The football players at the University of Minnesota announced this morning that they would end their boycott of the football program, which began several days ago, after 10 players were disciplined for Title IX violations in connection with charges of sexual assault brought by a female university student, NBC News reports.
The case involves an allegation by an unnamed female student, who says she was sexually assaulted by several other students, including football players, at a party on September 2. Alcohol was involved, but she charged the male students with sexual assault the following day.
A police investigation, which included partial video of the sexual activity, led to no arrests and no charges against anyone. The police said there was insufficient evidence to bring charges.
But because of a Dear Colleague letter from the US Department of Education, schools are required to conduct an independent investigation of all sexual assault allegations, regardless of whether law enforcement officials in the community decide to prosecute the case.
- Read the Dear Colleague letter (April 2011)
As a result of that independent investigation, which is typically conducted by university staffers, not by prosecutors or police detectives, 10 football players were punished to varying degrees, up to and including kicking them out of the university.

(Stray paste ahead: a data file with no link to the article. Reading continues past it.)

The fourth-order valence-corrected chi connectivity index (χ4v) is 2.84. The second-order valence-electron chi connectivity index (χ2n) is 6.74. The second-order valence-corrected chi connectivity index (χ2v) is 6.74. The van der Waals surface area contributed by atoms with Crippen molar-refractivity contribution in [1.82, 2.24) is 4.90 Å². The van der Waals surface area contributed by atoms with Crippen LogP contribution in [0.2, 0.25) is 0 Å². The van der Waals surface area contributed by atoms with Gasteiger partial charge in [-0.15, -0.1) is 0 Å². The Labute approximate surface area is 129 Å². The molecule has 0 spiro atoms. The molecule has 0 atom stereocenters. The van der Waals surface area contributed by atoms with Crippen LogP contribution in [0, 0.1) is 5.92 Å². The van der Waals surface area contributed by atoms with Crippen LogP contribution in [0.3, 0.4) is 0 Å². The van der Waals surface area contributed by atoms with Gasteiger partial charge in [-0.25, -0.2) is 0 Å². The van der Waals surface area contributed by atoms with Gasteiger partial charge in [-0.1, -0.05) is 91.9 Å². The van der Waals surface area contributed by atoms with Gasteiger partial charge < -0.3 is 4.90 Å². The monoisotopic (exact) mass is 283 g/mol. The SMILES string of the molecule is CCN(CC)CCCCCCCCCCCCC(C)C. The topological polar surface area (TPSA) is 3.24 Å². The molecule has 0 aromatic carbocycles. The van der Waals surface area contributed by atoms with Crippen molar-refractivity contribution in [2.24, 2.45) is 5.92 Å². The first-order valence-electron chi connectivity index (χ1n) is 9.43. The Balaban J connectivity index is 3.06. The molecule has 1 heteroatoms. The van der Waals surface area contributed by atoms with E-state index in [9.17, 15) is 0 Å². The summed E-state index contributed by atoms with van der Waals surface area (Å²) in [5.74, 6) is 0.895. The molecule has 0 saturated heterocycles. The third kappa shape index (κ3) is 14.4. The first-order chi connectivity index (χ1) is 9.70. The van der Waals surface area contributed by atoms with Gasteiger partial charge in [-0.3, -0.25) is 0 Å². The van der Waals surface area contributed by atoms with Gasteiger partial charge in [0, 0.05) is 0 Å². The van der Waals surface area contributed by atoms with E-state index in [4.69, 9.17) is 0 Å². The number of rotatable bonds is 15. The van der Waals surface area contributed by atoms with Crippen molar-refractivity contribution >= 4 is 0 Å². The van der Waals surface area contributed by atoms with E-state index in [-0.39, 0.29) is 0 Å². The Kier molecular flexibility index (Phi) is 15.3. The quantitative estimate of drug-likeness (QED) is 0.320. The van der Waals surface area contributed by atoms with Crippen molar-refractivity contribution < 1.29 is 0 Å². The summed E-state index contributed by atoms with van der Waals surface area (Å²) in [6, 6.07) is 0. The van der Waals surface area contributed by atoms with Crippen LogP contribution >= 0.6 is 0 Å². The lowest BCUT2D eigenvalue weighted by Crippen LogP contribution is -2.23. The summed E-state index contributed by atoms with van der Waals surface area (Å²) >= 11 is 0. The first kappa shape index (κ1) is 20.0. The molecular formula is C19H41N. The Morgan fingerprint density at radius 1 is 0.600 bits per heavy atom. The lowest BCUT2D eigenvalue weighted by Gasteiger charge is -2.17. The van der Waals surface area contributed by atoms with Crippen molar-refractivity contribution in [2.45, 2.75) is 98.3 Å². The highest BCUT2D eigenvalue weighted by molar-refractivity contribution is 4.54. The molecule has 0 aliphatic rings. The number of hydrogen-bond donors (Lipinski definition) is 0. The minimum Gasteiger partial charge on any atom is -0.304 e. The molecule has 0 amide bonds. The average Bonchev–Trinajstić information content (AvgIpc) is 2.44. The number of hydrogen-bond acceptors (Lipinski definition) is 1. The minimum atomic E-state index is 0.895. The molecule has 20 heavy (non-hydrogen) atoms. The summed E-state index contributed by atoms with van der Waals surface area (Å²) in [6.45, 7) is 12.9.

The university didn’t complete its investigation until after the regular football season had ended, and the Gophers are now scheduled to play in the Holiday Bowl in San Diego on December 27.
In protest over the disciplinary action taken by the university against the players, the football team decided sua sponte that they would boycott practice and likely extend that boycott through the bowl game. Yesterday was the second practice the team had skipped. Then, just this morning, they did a 180.
“So many before us have given so much to this university and this football team; so many coaches, staff, administrators, professors, alumni, fans, and our community have invested heavily in the success of our program,” NBC quoted “the team” as saying in a prepared statement. “We recognize that we must not let these people down.
“After many hours of discussion within our team, and after speaking with [University of Minnesota] President [Eric] Kaler, it became clear that our original request of having the 10 suspensions overturned was not going to happen,” their statement said.
The Dear Colleague letter from the US Department of Education changes the standard of proof required in a school’s investigation of sexual assault claims to a “preponderance of the evidence,” whereas the standard of proof for a criminal trial is “beyond a reasonable doubt.”
While the players here certainly didn’t intend the boycott to suggest they endorse or condone sexual assault or any sexual activity without affirmative consent, depriving students of an education without due process is what the team took a stand against.